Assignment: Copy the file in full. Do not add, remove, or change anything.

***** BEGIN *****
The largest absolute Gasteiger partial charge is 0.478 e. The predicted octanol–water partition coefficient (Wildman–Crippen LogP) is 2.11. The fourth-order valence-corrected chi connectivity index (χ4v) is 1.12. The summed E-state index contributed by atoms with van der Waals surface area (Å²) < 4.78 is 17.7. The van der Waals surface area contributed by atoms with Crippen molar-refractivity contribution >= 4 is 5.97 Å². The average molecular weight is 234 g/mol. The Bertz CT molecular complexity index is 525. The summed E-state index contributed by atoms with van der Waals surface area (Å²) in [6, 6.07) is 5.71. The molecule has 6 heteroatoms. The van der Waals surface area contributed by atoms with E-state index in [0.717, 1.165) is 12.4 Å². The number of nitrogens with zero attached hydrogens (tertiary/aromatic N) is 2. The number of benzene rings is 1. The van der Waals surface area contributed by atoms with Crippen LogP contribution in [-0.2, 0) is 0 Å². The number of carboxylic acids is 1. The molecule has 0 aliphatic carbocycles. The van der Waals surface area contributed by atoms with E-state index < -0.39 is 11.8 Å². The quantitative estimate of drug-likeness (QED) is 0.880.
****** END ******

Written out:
The largest absolute Gasteiger partial charge is 0.478 e. The predicted octanol–water partition coefficient (Wildman–Crippen LogP) is 2.11. The fourth-order valence-corrected chi connectivity index (χ4v) is 1.12. The summed E-state index contributed by atoms with van der Waals surface area (Å²) < 4.78 is 17.7. The van der Waals surface area contributed by atoms with Crippen molar-refractivity contribution >= 4 is 5.97 Å². The average molecular weight is 234 g/mol. The Bertz CT molecular complexity index is 525. The summed E-state index contributed by atoms with van der Waals surface area (Å²) in [6, 6.07) is 5.71. The molecule has 6 heteroatoms. The van der Waals surface area contributed by atoms with E-state index in [0.717, 1.165) is 12.4 Å². The number of nitrogens with zero attached hydrogens (tertiary/aromatic N) is 2. The number of benzene rings is 1. The van der Waals surface area contributed by atoms with Crippen LogP contribution in [-0.2, 0) is 0 Å². The number of carboxylic acids is 1. The molecule has 0 aliphatic carbocycles. The van der Waals surface area contributed by atoms with E-state index < -0.39 is 11.8 Å². The quantitative estimate of drug-likeness (QED) is 0.880.